There are also continuing efforts to limit overtime at the ports of 
entry in Washington State at the expense of officer safety. In the 
past, two inspectors were assigned to inspect small boats and planes in 
Bellingham and Oroville at all times. Now only one inspector is on duty 
at night. Having no back up jeopardizes officer safety as well as 
homeland security.
    It has long been proven that detection canines are an invaluable 
part of the land border security system. Detection canines are trained 
to detect explosives, drugs, concealed humans and currency. In the 
past, canine teams have been deployed during every shift at Blaine POE 
which necessitated overtime assignment for some canine teams. Since 
July 2005, over one year now, overtime has been eliminated for canine 
team duties. Dog teams work regular time only. Canine handlers do fill 
in for overtime duty but without their dogs. At a 24 hour port like 
Blaine that means that there are some shifts and sometimes whole days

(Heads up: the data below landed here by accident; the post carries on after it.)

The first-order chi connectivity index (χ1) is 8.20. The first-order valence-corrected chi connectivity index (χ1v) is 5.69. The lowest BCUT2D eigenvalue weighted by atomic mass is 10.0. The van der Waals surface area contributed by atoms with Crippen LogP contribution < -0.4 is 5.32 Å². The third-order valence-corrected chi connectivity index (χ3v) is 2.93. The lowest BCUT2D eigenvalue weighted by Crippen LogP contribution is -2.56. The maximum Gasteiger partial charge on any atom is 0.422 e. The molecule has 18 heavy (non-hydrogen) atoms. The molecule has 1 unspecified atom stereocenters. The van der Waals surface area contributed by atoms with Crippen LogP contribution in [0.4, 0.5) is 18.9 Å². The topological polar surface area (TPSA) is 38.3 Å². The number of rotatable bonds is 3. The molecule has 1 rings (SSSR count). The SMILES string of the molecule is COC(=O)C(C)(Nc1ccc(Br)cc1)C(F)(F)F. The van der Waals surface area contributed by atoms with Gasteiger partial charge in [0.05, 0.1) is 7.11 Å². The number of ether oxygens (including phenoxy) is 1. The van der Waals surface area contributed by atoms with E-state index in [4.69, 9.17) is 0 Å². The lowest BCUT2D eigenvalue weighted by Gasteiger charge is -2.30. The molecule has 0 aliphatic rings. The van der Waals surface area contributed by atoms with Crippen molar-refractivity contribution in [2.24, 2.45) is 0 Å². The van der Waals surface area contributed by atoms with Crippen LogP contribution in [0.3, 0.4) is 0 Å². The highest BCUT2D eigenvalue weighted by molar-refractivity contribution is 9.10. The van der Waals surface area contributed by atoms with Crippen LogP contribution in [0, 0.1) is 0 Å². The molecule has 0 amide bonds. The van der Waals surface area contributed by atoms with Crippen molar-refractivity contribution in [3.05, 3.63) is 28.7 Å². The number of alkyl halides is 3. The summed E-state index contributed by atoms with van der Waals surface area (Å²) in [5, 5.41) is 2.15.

when there are no drug or bomb dog teams working.
    CBPOs at Blaine believe that both bomb and drug canine detection 
teams are integral to securing our border. CBPOs nationwide and NTEU 
strongly support H.R. 4285 introduced by Representative Michael Rogers 
(AL), a member of the House Homeland Security Committee, to increase by 
not less than 25 percent the number of trained canine detection teams 
deployed at and between the POEs.

One Face at the Border Initiative
    Another source of concern for the CBPOs at Blaine is the 
institution of the One Face at the Border (OFAB) initiative that was 
designed to eliminate the pre-9/11 separation of immigration, customs, 
and agriculture functions at US land, sea and air ports of entry. In 
practice, the OFAB initiative has resulted in diluting customs, 
immigration and agriculture inspection specialization and the quality 
of passenger and cargo inspections. Under OFAB, former INS officers 
that are experts in identifying counterfeit foreign visas are now at 
seaports reviewing bills of lading from foreign container ships, while